Israel: ‘High Possibility’ Soldier Killed Shireen Abu Akleh

JERUSALEM — The Israeli army said Monday there was a “high possibility” that a soldier killed a well-known Al Jazeera journalist in the occupied West Bank last May, as it announced the results of its investigation into the killing.

A senior military officer said that a soldier fired after mistakingly identifying Shireen Ab Akleh, an militant, in a briefing. However, he did not present any evidence that would support the Israeli claim of Palestinian gunmen being in the vicinity and assured no one would face punishment. Video evidence that Abu Akleh had shot Abu Akleh in the vicinity was not mentioned by him.

This was the most Israel could come to taking accountability for the death of her. It followed an extensive series of US and media investigations that determined Israel fired the deadly shot or had likely fired it. They were not able to resolve the issue.

“He misidentified her,” the official said, speaking on condition of anonymity under military briefing guidelines. “His reports in real time…absolutely point to a misidentification.”

Abu Akleh was covered in helmets and vests that identify her as press, when she was attacked by Israeli soldiers in the occupied West Bank.

The Israeli human rights group B’Tselem accused the army of carrying out a whitewash.

“It was no mistake. It’s policy,” the group said.

Learn More Shireen Abu Akleh, Niece of Slain Al Jazeera Journalist on Justice for Her Family

Al Jazeera’s local bureau chief, Walid Al-Omari, accused the army of trying to escape responsibility. “This is clearly an attempt to circumvent the opening of a criminal investigation,” he told The Associated Press.

A 51-year-old Palestinian American, the journalist had lived in West Bank since two decades. He was well-known throughout the Arab World. The Palestinians, and Abu Akleh’s family, have accused Israel of intentionally killing her, and her death remains a major point of contention between the sides.

Official said that the military was unable to determine from where the fire originated, and speculated there might have been Palestinian soldiers in the area. But he said the soldier shot the journalist “with very high likelihood” and did so by mistake.

Official did not provide any explanations as to why video and witness accounts showed no militant activity, nor gunfire within the immediate vicinity up until Abu Akleh’s barrage which killed another reporter.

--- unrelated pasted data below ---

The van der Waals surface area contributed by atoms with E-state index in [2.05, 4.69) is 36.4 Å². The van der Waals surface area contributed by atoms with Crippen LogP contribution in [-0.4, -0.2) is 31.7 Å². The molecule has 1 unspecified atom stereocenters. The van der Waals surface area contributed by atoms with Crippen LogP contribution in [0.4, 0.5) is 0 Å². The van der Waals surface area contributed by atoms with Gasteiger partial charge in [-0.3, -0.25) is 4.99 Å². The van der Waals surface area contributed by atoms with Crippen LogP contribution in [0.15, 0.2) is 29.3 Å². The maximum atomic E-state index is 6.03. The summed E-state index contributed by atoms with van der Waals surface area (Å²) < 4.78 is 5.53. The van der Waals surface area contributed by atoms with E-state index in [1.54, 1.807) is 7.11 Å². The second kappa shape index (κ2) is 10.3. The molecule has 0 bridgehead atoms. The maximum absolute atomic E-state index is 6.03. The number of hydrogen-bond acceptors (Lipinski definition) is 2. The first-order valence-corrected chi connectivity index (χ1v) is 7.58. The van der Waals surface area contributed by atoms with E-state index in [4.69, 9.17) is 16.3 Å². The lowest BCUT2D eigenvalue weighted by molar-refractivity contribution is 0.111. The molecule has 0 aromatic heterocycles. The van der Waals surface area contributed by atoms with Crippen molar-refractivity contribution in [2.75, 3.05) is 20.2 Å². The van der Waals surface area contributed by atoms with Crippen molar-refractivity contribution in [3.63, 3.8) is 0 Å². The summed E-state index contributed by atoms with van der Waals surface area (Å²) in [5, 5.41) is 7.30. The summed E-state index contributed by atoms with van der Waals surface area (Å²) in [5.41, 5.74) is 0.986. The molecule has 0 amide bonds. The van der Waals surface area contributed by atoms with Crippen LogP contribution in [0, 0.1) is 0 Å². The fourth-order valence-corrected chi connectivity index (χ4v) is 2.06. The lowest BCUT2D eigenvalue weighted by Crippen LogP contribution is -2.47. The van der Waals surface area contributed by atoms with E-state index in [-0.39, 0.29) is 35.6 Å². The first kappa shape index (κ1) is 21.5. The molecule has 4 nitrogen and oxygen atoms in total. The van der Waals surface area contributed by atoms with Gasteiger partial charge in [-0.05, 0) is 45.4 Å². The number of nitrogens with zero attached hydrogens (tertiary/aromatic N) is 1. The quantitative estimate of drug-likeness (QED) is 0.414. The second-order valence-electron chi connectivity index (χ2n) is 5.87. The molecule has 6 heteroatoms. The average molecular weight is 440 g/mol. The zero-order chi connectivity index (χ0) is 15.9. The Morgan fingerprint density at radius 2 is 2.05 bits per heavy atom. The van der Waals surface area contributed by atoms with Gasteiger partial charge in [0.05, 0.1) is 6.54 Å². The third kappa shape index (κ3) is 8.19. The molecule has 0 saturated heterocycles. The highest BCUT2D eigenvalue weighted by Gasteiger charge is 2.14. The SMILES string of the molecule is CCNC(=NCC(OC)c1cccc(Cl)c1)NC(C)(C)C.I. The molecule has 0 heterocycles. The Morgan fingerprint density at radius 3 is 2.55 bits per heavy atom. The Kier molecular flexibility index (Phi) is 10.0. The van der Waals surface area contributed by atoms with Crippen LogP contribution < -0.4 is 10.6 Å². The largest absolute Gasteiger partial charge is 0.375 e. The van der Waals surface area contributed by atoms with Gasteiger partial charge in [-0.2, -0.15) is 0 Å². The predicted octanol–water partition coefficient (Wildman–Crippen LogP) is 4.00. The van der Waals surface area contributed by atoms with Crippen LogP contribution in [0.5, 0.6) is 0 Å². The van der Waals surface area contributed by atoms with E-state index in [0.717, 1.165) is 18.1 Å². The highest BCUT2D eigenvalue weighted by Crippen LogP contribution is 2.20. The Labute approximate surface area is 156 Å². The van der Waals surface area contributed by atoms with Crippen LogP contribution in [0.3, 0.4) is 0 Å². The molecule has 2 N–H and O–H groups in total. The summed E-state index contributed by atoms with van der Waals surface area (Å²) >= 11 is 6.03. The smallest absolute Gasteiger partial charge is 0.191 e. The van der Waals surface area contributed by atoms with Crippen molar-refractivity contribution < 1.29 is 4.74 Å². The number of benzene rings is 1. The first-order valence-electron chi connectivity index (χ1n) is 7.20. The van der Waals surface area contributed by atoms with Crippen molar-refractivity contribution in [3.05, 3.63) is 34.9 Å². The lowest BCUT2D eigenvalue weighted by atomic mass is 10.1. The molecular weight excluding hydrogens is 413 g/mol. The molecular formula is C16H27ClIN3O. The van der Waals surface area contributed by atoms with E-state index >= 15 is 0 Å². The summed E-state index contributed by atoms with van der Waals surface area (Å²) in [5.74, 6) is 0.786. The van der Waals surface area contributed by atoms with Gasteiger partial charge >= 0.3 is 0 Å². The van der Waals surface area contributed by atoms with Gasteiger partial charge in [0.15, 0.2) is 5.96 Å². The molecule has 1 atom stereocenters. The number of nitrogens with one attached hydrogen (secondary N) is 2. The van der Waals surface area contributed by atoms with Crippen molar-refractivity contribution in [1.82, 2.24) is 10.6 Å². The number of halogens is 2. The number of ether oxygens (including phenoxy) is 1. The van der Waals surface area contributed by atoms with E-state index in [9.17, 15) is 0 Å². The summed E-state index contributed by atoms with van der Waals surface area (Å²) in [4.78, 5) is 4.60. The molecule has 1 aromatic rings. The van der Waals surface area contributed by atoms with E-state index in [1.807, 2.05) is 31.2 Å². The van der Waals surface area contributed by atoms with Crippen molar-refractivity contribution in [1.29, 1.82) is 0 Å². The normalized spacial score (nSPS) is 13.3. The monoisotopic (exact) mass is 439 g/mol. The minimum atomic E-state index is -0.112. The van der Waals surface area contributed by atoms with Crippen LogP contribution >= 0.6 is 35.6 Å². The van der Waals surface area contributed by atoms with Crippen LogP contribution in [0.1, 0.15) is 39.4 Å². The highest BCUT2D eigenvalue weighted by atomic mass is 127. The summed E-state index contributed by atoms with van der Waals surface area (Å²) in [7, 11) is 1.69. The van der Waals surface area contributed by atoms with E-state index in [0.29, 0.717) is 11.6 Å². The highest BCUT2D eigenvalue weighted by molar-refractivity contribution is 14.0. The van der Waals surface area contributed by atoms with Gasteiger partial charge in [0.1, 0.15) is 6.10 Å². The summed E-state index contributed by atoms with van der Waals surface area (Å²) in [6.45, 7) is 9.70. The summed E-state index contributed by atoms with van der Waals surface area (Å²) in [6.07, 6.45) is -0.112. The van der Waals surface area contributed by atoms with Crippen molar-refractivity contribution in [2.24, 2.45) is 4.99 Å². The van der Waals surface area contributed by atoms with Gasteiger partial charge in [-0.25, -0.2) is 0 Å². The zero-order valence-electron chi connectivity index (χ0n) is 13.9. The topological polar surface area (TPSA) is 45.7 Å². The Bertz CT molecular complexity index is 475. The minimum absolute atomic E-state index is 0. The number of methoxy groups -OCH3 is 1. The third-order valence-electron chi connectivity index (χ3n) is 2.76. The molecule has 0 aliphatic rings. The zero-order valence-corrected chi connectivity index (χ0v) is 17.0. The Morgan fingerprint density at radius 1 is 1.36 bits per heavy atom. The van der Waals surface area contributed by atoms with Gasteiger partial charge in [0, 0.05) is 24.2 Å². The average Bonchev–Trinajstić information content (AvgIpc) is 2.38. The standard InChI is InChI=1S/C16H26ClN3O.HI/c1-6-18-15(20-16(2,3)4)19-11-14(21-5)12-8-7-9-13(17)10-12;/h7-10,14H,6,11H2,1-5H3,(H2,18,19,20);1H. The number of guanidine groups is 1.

The official did not explain why it took four months to investigate, but he stated that the Israeli military chief requested more information following an initial investigation. The official said the investigation had been shared with the military’s independent prosecutor, who had decided not to launch a criminal probe. The shooting will not be prosecuted.

Abu Akleh’s family criticized the investigation, saying the army “tried to obscure the truth and avoid responsibility” for the killing.

“Our family is not surprised by this outcome since it’s obvious to anyone that Israeli war criminals cannot investigate their own crimes. However, we remain deeply hurt, frustrated and disappointed,” they said in a statement. Family members also reiterated their call for an independent U.S. probe and an investigation by the International Criminal Court.

According to rights groups, Israeli investigations into the killing of Palestinians are often slow and ineffective. Soldiers are seldom held responsible.

Israel claimed that the woman was killed in complex fighting with Palestinian militants. A forensic analysis could only confirm that it was fired from an Israeli soldier. A U.S.-led investigation of the bullet’s bullet from July last year was not conclusive. Investigators claimed that it had suffered severe damage.

A reconstruction by the Associated Press of her murder supports witness accounts that she was murdered by Israeli forces. CNN, New York Times, and Washington Post investigations of her death led to similar conclusions. Monitoring by the U.N. Human Rights Chief also reached similar conclusions.

Continue reading: The Problems With Israel’s Version of the Killing of Reporter Shireen Abu Akleh

Abu Akleh gained fame in the aftermath of the second Palestinian uprising against Israeli colonial rule. She documented the harsh realities of life under Israeli military rule—now well into its sixth decade with no end in sight—for viewers across the Arab world.

International criticism was widespread of Israeli police for beating mourners and pallbearers during her Jerusalem funeral on May 14. Israeli newspapers reported that some officers were found guilty of wrongdoing but those in charge will not face any serious consequences.

Jenin is a stronghold for Palestinian militants. Young men have carried out several deadly Israeli attacks. Israel regularly carries out military raids on Jenin. It claims that these are intended to arrest militants and prevent more attacks.

Nearly 500,000 Israelis now live in settlements built by Israel, which was occupied the West Bank during the 1967 Mideast War. Palestinians desire the West Bank to be the principal part of any future state.

Goldenberg was based in Tel Aviv, Israel.

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